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Discussion Starter · #1 ·
Out of interest, were any of you given any advice regarding running/bedding in the engine of your new 3008s, or is this just redundant for modern engines and/or cars that most people keep for an average of only three years?

I ask, because I just checked the owners manual of my current car (2015 Jeep Renegade) and it specifically mentions the following:

For the first 1,000 miles:
- Avoid exceeding 3,000 rpm
- Avoid changing gear too early
- Avoid maintaining a constant speed for long durations, varying regularly throughout your journey

I did none of the above. In fact, the day after I got it, I drove it to Italy using CC most of the way set at 130km/h. That might explain why it's returned disappointing mpg in the time I've had it.

I'm keen not to make the same "mistake" when my 3008 arrives, so any thoughts most welcome.
 

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The jeep is basically a fiat xl. So you have to be ultra cautious that it doesn't just fall apart on its own. I wouldn't worry about the 3008. Just drive it.
 

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Hi Greeny,

My first thought is .. Well what would one expect with a Jeep Renegade?? It's a Fiat!

I don't think Peugeots need to be "run in" these days. I think that as long as common sense prevails your shiny new Pug will be fine.

Grumpy.
 

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Discussion Starter · #4 ·
The jeep is basically a fiat xl. So you have to be ultra cautious that it doesn't just fall apart on its own. I wouldn't worry about the 3008. Just drive it.
Thanks. Drive it I shall.

Yes, the Jeep is just a rebadged 500X. It's even made on the same production line, at the same time. It's served me relatively well, though.
 

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Discussion Starter · #5 ·
My first thought is .. Well what would one expect with a Jeep Renegade?? It's a Fiat!
That's all part of its charm ;)

Oh yes, I forgot the first point of the Jeep Renegade running-in advice: "For the first 1,000 miles, avoid driving."

I jest. It's served me alright, but being a diesel it's haemorrhaging value and I fancy a change. But I'm no brand snob. I got it because I liked how it looked, and would have got it regardless of the badge. After all, my first car, which I subsequently gave to the other half and was only disposed of late last year, was a Dacia - incredibly reliable, incredibly efficient, and when traded in had held on to 60% of its list price after 3.5 years!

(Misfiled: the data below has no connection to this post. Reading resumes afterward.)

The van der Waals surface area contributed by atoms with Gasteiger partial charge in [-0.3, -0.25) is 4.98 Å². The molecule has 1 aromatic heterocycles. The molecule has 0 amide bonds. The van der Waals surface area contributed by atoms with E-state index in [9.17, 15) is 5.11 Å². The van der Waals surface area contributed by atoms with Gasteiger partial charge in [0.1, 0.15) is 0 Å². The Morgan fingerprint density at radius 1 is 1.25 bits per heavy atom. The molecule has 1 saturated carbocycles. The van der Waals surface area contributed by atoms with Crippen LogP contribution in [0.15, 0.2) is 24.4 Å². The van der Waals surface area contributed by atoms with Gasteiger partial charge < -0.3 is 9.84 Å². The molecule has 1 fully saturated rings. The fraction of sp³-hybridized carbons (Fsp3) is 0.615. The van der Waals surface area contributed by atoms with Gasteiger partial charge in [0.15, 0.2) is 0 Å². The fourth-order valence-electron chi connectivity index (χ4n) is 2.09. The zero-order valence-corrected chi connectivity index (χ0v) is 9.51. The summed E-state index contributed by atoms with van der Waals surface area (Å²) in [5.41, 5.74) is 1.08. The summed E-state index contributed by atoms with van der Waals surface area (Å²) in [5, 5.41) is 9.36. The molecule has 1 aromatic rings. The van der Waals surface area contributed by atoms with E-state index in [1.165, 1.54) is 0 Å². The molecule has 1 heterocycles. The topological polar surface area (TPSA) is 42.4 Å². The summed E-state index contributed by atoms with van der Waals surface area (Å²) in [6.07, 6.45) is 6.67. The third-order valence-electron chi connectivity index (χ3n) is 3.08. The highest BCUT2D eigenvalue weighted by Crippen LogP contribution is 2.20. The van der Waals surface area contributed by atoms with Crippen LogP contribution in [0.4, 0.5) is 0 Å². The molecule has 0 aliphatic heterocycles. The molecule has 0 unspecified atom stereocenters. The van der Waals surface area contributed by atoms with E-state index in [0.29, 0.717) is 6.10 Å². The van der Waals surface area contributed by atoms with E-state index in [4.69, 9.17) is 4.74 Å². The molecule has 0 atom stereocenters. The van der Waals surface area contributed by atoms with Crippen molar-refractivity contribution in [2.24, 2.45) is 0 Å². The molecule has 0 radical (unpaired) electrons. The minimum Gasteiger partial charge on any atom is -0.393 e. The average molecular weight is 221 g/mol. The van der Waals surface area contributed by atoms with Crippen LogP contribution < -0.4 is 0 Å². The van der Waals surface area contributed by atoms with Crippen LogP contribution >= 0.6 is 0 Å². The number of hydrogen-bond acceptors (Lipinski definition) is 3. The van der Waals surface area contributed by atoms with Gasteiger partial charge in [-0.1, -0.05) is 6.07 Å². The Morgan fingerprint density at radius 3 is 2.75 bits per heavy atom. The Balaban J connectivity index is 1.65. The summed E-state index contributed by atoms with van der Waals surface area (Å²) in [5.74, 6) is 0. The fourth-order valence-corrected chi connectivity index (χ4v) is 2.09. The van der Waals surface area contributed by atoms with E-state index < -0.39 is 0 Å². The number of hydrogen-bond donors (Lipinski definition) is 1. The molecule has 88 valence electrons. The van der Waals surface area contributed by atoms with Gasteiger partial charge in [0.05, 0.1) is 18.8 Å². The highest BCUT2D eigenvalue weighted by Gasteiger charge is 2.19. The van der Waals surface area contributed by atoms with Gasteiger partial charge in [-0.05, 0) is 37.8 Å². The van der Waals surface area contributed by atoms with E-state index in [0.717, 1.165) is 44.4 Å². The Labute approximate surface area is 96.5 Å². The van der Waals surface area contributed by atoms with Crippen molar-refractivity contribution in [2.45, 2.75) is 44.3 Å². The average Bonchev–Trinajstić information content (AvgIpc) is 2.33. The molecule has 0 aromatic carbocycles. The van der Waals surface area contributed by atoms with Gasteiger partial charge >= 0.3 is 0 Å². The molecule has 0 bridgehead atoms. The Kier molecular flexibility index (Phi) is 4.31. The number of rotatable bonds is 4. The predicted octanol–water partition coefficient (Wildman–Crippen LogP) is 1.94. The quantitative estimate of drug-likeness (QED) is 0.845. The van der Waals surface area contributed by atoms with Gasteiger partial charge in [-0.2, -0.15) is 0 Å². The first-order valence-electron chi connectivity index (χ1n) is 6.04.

To bring this back on topic - the Dacia came with no running in advice either, aside from to have it pulled by a pair of horses for the first six months.
 

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I asked my dealer about it when I purchased my 3008. All my previous cars have had these warnings in the user manual - except the 3008.

My dealer said I could drive it like I stole it out of the box. However, I still drove my car like a priest the first 1000 km.

Also, keep in mind that you have to take care of the brakes and tyres the first couple of hundrer km.
 

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Also, keep in mind that you have to take care of the brakes and tyres the first couple of hundrer km.
Your comment for new tyres is very true.
And it applies for any new tyres.
 

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The engine is complicated, normally running at a steady RPM promotes a polished cylinder liners etc which results in oil seal issues. It seems that the general trend is drive it normally, and even give it some grief but just don't constantly run it idling or ragged..

If a problem is going to occur you want to occur quickly .. so by diving normally and giving it a little spirited driving you should find any quickly.

Breaking softly, again, will result in polished pads - so every now and then give it a hard breaking to drive up the temperatures and grind off some pad.

What I would do though is switch off the start/stop and ensure the engine is full warmed up before 'giving it some welly' (drive spirited).
 

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The time of soft running in belongs to the past in most cars. But it’s wise avoid driving in extreme conditions in first kms. My dealer told me no special precautions.
 

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No advice given to me and I just drove normally from day one but that was not really any spirited driving.
 

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There is no need to nurse the engine,just drive normally,don't over rev the engine,and most important don't labour the engine,,just drop drop it down a cog when require.
 

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Discussion Starter · #12 ·
There is no need to nurse the engine,just drive normally,don't over rev the engine,and most important don't labour the engine,,just drop drop it down a cog when require.
Thanks. I've ordered the 1.6 THP, so I guess that will be taken care of for me, provided I'm light-footed.
 
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